Project SEARCH was developed at Cincinnati Children’s Hospital Medical Center in 1996 by Erin Riehle, the Director of the Emergency Department. It now has almost twenty years of proven success with business partners such as hospitals and banking institutions. There are currently over 450 sites in 42 states, as well as in Canada, Australia, and the United Kingdom.
Project SEARCH was brought to Iowa in 2011 when Iowa Health Systems (now Unity Point) of Des Moines collaborated with Optimae Life Services to start the first site in the state at Methodist Hospital. Other sites have now been established across the state, including Mercy Hospital in Des Moines, Mercy Hospital in Mason City, Jefferson County Regional Health Center in Fairfield, DMACC in Ankeny, Hy-Vee in Des Moines, Child Serve in Johnston, and UnityPoint St. Luke’s Hospital in Cedar Rapids.
How It Works?
Project SEARCH utilizes a combination of classroom instruction coupled with workplace internships to prepare individuals with developmental and intellectual disabilities for competitive employment. The training program is nine to ten months in length with an employer serving as the training site. Many Project SEARCH sites are located within a hospital but can be done with any large employer where there are a variety of jobs. A typical day includes:
- 8:30 to 9:30 AM Classroom instruction in employability and independent living skills
- 9:30 to 2:00 PM Unpaid internship in a department
- 2:00 to 2:30 Feedback from instructor
Project SEARCH interns complete three different workplace rotations over the course of the program. The first internship or rotation is typically assigned by the Project SEARCH staff with input from the interns. The remaining rotations are a joint decision of the intern, Project SEARCH staff, and the employer.
Who Is Served?
Project SEARCH serves young adults (18-30) with disabilities who have graduated from high school or the equivalent with intellectual and developmental disabilities. Generally there will be 6-12 individuals enrolled in a Project SEARCH program.
How Is It Funded?
Funding for the adult Project SEARCH program is usually provided through Pre-Vocational Services/Medicaid and Iowa Vocational Rehabilitation Services (IVRS). There is no charge to the employer or to the participants.
Responsibilities of the Partners
- Provide a coordinator and 1 or 2 job coaches to staff the program.
- Assist with job development upon completion of the training and provide ongoing support after placement.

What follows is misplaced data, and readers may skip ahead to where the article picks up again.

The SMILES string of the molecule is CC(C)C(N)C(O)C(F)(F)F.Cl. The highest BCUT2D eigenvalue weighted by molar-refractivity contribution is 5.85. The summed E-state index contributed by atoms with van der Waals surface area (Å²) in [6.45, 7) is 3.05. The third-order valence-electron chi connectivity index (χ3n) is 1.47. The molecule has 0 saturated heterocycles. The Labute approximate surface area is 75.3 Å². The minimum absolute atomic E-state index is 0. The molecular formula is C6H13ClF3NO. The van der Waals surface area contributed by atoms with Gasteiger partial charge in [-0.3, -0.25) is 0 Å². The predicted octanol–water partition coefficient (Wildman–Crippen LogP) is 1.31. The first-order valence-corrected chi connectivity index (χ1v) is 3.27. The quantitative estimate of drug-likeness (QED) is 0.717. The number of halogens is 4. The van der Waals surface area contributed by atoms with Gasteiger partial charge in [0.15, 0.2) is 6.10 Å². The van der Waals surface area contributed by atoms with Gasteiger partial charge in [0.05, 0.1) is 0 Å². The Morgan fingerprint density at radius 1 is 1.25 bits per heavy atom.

- There is always a staff member on site throughout the day.
- Provide a classroom and permit interns to do workplace rotations within different departments of the business.
- Designate an employee to serve as the liaison to the program
- Be willing to hire a person from the program if they have the skills necessary to do the job.
Case Management organizations or IVRS Counselors:
- Provide referrals to the program and arrange funding for each individual.
- Help develop goals and provide ongoing support.
Benefit to Participants
Project SEARCH allows participants to engage in a variety of internships at a business. They are also given the opportunity to obtain and secure employment in non-traditional jobs for people with disabilities, increasing their self-esteem, confidence and level of independence.
Benefit to Employers
Project SEARCH gives employers access to a new, diverse talent stream with skills that match their labor needs. Job rotations at the host site are non-paid internships with on-site support from Project SEARCH staff, meaning there is low cost and low risk for participating businesses. When the program is complete and if a Project SEARCH graduate is hired, employers may also find that performance and retention in some high-turnover, entry-level positions will increase dramatically. Additionally, Project SEARCH is changing corporate culture and helping to add diversity to the workforce.
Benefit to Funders of Services
Project SEARCH training is conducted in an integrated setting that is physically located within a business. This allows for training in a real work place with contact throughout the day with people without disabilities. The Project SEARCH program is time-limited with individuals completing their training in nine to ten months. Presently, people with disabilities experience unemployment rates of 70% or greater. The Project SEARCH programs across the United States have had great success over the past 15 years in assisting individuals with disabilities to obtain employment. Cumulatively these programs have placed over 70% of their graduates into employment. This is due in large part to the employability skills they develop over the course of the training.